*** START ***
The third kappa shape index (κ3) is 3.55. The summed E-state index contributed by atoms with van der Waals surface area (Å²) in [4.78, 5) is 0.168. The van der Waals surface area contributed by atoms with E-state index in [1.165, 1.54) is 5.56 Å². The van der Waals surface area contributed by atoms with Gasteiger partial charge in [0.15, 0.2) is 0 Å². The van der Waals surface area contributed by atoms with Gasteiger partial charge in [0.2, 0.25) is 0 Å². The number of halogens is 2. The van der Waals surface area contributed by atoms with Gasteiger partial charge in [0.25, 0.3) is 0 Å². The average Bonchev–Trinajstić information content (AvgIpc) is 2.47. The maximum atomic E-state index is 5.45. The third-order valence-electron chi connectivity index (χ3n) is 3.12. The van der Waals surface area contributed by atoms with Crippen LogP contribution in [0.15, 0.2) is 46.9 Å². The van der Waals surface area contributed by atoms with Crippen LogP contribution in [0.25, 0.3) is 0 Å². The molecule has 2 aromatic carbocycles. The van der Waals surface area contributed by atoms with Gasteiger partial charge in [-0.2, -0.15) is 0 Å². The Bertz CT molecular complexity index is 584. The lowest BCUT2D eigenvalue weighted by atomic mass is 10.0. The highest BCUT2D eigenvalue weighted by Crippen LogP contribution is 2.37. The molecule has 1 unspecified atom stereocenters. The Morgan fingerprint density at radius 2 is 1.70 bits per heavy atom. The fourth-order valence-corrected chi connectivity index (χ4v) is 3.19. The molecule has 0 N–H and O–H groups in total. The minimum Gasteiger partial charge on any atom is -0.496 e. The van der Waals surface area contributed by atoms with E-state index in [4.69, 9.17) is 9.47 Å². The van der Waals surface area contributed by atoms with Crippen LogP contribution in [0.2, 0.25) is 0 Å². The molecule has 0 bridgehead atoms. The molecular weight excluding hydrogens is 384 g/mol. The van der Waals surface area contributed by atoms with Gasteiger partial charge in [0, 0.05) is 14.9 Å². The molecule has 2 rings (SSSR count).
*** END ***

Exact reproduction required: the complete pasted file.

The third kappa shape index (κ3) is 3.55. The summed E-state index contributed by atoms with van der Waals surface area (Å²) in [4.78, 5) is 0.168. The van der Waals surface area contributed by atoms with E-state index in [1.165, 1.54) is 5.56 Å². The van der Waals surface area contributed by atoms with Gasteiger partial charge in [0.15, 0.2) is 0 Å². The van der Waals surface area contributed by atoms with Gasteiger partial charge in [0.2, 0.25) is 0 Å². The number of halogens is 2. The van der Waals surface area contributed by atoms with Gasteiger partial charge in [0.25, 0.3) is 0 Å². The average Bonchev–Trinajstić information content (AvgIpc) is 2.47. The maximum atomic E-state index is 5.45. The third-order valence-electron chi connectivity index (χ3n) is 3.12. The van der Waals surface area contributed by atoms with Crippen LogP contribution in [0.15, 0.2) is 46.9 Å². The van der Waals surface area contributed by atoms with Crippen LogP contribution in [0.25, 0.3) is 0 Å². The molecule has 2 aromatic carbocycles. The van der Waals surface area contributed by atoms with Gasteiger partial charge in [-0.2, -0.15) is 0 Å². The Bertz CT molecular complexity index is 584. The lowest BCUT2D eigenvalue weighted by atomic mass is 10.0. The highest BCUT2D eigenvalue weighted by Crippen LogP contribution is 2.37. The molecule has 1 unspecified atom stereocenters. The Morgan fingerprint density at radius 2 is 1.70 bits per heavy atom. The fourth-order valence-corrected chi connectivity index (χ4v) is 3.19. The molecule has 0 N–H and O–H groups in total. The minimum Gasteiger partial charge on any atom is -0.496 e. The van der Waals surface area contributed by atoms with E-state index in [4.69, 9.17) is 9.47 Å². The van der Waals surface area contributed by atoms with Crippen LogP contribution in [0.2, 0.25) is 0 Å². The molecule has 0 bridgehead atoms. The molecular weight excluding hydrogens is 384 g/mol. The van der Waals surface area contributed by atoms with Gasteiger partial charge in [0, 0.05) is 14.9 Å². The molecule has 2 rings (SSSR count).